Mouse study implicates GABA receptors in the central nervous system
WEDNESDAY, July 30 (HealthDay News) -- Researchers have uncovered a potential cause for postpartum depression, at least in mice.
According to the study, from assistant researcher Jamie Maguire and lead researcher Istvan Mody, both of the David Geffen School of Medicine at the University of California, Los Angeles, dysregulation of a particular class of proteins called GABA receptors on the surface of certain neurons in the brain may induce post-delivery mood disorders ranging from "baby blues" to postpartum psychosis.
The findings immediately suggest a possible therapeutic intervention, the authors noted. They also provided researchers with a new animal model for studying the biology and treatment of the disease -- a valuable research tool that could accelerate the development of new treatments.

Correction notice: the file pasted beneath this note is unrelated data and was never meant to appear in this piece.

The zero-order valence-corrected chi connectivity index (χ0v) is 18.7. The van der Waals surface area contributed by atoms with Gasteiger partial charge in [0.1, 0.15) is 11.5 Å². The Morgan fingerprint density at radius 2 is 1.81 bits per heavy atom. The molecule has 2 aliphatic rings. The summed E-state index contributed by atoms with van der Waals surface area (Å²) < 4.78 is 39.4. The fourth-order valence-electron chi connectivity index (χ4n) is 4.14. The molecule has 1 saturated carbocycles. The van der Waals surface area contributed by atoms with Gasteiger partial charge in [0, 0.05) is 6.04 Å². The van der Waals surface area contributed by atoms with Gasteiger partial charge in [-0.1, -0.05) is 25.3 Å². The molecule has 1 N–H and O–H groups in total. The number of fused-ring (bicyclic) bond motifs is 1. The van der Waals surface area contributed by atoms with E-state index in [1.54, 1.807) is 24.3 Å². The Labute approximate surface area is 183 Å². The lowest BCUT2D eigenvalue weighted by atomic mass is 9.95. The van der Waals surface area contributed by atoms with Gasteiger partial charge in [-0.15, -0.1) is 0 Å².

Yet the work was not performed in humans, stressed Dr. Bernard Carroll, scientific director of the Pacific Behavioral Research Foundation in California. Just because these animals appear to suffer from a disease akin to postpartum depression, he said, does not mean the two conditions are identical.
"We have to remember that the model is not the disease," he said.
The results were published in the July 31 issue of Neuron.
The protein at the heart of this study, the GABA receptor (type A), serves an inhibitory role in the nervous system, dampening the effect of excitatory neurotransmitters in response to its substrate, GABA. These receptors can bind to more than one molecule, however, and one particular class of molecules called neurosteroids can modulate the receptors' activity.
Neurosteroids are produced in the central nervous system from steroid hormones such as progesterone. During pregnancy, the levels of reproductive hormones (including progesterone) rise sharply, only to drop to pre-pregnancy levels shortl
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